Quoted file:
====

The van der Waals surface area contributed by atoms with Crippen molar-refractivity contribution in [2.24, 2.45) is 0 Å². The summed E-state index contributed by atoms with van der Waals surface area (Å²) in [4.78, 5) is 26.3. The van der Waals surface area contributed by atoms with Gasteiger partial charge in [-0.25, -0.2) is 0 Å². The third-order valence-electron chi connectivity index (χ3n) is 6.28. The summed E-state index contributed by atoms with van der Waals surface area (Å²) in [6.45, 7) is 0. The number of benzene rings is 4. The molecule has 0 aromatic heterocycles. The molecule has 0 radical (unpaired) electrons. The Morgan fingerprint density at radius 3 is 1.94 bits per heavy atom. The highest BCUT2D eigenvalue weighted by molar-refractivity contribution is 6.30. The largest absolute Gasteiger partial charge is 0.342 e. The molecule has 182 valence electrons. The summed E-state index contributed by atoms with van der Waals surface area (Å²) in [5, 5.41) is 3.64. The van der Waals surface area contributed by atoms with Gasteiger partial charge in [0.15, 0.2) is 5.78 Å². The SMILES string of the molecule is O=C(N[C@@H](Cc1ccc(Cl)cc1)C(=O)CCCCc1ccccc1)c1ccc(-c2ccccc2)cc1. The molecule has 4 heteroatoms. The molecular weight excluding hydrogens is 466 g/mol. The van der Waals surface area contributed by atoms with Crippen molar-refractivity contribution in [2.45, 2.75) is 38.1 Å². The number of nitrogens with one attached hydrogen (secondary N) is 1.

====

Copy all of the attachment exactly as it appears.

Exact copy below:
The van der Waals surface area contributed by atoms with Crippen molar-refractivity contribution in [2.24, 2.45) is 0 Å². The summed E-state index contributed by atoms with van der Waals surface area (Å²) in [4.78, 5) is 26.3. The van der Waals surface area contributed by atoms with Gasteiger partial charge in [-0.25, -0.2) is 0 Å². The third-order valence-electron chi connectivity index (χ3n) is 6.28. The summed E-state index contributed by atoms with van der Waals surface area (Å²) in [6.45, 7) is 0. The number of benzene rings is 4. The molecule has 0 aromatic heterocycles. The molecule has 0 radical (unpaired) electrons. The Morgan fingerprint density at radius 3 is 1.94 bits per heavy atom. The highest BCUT2D eigenvalue weighted by molar-refractivity contribution is 6.30. The largest absolute Gasteiger partial charge is 0.342 e. The molecule has 182 valence electrons. The summed E-state index contributed by atoms with van der Waals surface area (Å²) in [5, 5.41) is 3.64. The van der Waals surface area contributed by atoms with Gasteiger partial charge in [0.15, 0.2) is 5.78 Å². The SMILES string of the molecule is O=C(N[C@@H](Cc1ccc(Cl)cc1)C(=O)CCCCc1ccccc1)c1ccc(-c2ccccc2)cc1. The molecule has 4 heteroatoms. The molecular weight excluding hydrogens is 466 g/mol. The van der Waals surface area contributed by atoms with Crippen molar-refractivity contribution in [2.45, 2.75) is 38.1 Å². The number of nitrogens with one attached hydrogen (secondary N) is 1.